It may not be Keaton's best comedy, but it contains some of the funniest college and sports gags of the first half of the 20th century.
Ronald graduates high school as its "most brilliant scholar". At his graduation, Ronald speaks on "the Curse of the Athlete", arguing that books are more important than athletics.
But Ronald loves Mary, and Mary rejected him because she loves athletes more than bookworms and decided to go to Clayton University, which the dean describes as an "athlete-infested college". Hoping to impress Mary, Ronald goes to Clayton and tries to become a sportsman.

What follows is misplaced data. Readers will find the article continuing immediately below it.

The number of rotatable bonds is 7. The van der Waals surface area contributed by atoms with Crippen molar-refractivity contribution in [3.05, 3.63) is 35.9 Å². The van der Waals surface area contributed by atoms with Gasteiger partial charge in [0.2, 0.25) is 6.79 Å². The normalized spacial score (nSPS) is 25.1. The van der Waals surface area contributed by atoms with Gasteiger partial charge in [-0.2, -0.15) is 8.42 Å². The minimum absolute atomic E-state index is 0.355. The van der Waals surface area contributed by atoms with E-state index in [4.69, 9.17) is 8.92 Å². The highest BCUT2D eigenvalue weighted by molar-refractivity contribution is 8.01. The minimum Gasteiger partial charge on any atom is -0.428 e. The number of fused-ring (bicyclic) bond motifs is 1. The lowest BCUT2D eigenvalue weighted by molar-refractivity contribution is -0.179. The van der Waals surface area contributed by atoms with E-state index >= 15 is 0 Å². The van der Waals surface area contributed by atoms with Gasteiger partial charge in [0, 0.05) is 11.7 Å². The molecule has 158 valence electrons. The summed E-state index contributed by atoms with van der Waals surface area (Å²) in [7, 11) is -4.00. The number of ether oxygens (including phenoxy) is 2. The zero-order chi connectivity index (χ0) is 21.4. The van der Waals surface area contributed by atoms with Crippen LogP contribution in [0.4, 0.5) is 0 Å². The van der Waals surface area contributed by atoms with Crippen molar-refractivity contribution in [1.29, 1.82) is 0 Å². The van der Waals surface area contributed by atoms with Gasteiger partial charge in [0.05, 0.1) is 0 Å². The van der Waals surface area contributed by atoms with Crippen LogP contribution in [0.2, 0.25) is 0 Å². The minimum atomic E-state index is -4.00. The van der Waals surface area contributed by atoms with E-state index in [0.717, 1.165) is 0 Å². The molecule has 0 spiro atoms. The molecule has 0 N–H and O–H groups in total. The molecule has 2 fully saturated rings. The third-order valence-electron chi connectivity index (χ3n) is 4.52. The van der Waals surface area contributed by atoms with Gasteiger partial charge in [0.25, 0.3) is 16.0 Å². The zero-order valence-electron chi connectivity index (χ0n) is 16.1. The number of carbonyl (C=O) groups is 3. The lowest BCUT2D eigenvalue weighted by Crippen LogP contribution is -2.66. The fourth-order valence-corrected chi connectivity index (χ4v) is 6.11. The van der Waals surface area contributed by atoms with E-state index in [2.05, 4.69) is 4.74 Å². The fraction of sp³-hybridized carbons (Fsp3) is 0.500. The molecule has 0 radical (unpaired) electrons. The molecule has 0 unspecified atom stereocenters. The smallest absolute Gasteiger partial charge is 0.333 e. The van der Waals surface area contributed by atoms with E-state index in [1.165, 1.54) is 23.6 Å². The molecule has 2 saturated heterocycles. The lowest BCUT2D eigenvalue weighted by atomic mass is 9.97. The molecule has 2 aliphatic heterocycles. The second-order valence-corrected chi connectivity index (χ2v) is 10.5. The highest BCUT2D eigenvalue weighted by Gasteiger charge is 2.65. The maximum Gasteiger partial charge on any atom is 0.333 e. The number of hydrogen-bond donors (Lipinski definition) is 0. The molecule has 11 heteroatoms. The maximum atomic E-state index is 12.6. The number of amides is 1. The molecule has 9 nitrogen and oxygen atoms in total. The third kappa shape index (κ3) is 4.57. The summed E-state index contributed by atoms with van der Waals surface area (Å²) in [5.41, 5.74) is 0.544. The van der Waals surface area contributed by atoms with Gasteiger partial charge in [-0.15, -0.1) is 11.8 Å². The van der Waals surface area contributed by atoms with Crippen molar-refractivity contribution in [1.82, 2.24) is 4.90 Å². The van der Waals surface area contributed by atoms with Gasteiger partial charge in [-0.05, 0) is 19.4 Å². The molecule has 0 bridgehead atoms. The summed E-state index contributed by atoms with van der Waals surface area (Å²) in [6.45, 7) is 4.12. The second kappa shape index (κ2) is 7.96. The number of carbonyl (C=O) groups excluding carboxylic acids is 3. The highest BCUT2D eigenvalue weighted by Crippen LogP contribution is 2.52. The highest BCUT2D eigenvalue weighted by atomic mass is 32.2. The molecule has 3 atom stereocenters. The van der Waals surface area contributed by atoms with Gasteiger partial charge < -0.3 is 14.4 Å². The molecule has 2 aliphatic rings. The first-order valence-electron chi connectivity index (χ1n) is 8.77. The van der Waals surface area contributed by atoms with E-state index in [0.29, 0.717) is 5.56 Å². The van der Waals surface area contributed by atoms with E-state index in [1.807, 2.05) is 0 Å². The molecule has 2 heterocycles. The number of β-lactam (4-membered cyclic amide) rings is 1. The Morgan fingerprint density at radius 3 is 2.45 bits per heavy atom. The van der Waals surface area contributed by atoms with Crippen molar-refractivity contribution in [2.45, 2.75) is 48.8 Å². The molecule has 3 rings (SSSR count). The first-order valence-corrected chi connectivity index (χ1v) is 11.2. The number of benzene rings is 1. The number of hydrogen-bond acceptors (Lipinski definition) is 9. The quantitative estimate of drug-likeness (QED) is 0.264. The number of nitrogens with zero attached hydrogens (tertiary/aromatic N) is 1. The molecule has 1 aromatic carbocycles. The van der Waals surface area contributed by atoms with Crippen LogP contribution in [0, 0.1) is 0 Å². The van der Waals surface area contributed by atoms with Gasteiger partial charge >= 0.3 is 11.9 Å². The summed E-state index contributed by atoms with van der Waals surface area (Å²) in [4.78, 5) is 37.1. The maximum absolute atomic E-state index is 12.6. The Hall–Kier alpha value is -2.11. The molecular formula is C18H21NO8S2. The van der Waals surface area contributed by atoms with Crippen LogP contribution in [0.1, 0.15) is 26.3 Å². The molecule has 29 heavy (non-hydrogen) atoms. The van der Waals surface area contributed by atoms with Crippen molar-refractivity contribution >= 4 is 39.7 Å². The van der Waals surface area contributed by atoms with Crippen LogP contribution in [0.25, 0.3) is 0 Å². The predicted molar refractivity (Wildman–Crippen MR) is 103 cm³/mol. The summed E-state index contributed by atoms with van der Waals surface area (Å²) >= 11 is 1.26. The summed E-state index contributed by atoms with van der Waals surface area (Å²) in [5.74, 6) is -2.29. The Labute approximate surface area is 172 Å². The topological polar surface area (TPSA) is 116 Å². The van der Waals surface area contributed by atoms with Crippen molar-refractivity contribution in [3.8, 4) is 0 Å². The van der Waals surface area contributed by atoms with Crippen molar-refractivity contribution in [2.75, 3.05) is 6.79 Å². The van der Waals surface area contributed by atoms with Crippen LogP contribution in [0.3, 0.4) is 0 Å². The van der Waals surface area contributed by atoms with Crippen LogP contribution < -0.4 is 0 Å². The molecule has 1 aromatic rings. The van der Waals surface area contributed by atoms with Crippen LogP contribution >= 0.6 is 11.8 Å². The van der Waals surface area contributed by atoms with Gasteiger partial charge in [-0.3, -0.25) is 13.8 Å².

"College" is one of Buster Keaton's least-known films and may not be his most original work (this is one of the few films where he was not involved in either the direction or the script) but it is one of the great and first masterpieces of college comedy. Many found a great similarity with Harold Lloyd's earlier film "The Freshman" (1925).
It may be not his most original work but it is one of the great masterpieces of college comedy.
"College" was Buster Keaton's last film set to music by Caspervek, in the Fall of 2020 originally composed for saxophone, piano and percussion. In addition to using the traditional blend of classical jazz and Dixieland, the soundtrack also explores some Afro-Latin rhythms and the music of the American Marching Bands.